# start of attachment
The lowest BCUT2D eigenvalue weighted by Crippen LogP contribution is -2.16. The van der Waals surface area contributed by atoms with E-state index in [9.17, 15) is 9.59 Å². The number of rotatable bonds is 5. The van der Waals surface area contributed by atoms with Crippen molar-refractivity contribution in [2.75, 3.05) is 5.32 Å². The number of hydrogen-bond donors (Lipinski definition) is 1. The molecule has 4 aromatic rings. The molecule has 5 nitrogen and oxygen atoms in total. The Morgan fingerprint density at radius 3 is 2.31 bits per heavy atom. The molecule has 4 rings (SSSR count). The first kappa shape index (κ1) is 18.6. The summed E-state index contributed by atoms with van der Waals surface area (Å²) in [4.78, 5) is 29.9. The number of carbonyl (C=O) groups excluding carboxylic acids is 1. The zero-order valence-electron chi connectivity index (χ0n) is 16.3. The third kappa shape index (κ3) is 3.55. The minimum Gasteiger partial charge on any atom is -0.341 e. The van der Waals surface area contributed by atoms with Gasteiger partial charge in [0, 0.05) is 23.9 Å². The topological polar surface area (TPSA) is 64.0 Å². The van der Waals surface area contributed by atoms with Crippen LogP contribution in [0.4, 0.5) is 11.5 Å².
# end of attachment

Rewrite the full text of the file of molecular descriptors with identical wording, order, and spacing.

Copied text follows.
The lowest BCUT2D eigenvalue weighted by Crippen LogP contribution is -2.16. The van der Waals surface area contributed by atoms with E-state index in [9.17, 15) is 9.59 Å². The number of rotatable bonds is 5. The van der Waals surface area contributed by atoms with Crippen molar-refractivity contribution in [2.75, 3.05) is 5.32 Å². The number of hydrogen-bond donors (Lipinski definition) is 1. The molecule has 4 aromatic rings. The molecule has 5 nitrogen and oxygen atoms in total. The Morgan fingerprint density at radius 3 is 2.31 bits per heavy atom. The molecule has 4 rings (SSSR count). The first kappa shape index (κ1) is 18.6. The summed E-state index contributed by atoms with van der Waals surface area (Å²) in [4.78, 5) is 29.9. The number of carbonyl (C=O) groups excluding carboxylic acids is 1. The zero-order valence-electron chi connectivity index (χ0n) is 16.3. The third kappa shape index (κ3) is 3.55. The minimum Gasteiger partial charge on any atom is -0.341 e. The van der Waals surface area contributed by atoms with Gasteiger partial charge in [0, 0.05) is 23.9 Å². The topological polar surface area (TPSA) is 64.0 Å². The van der Waals surface area contributed by atoms with Crippen LogP contribution in [0.4, 0.5) is 11.5 Å².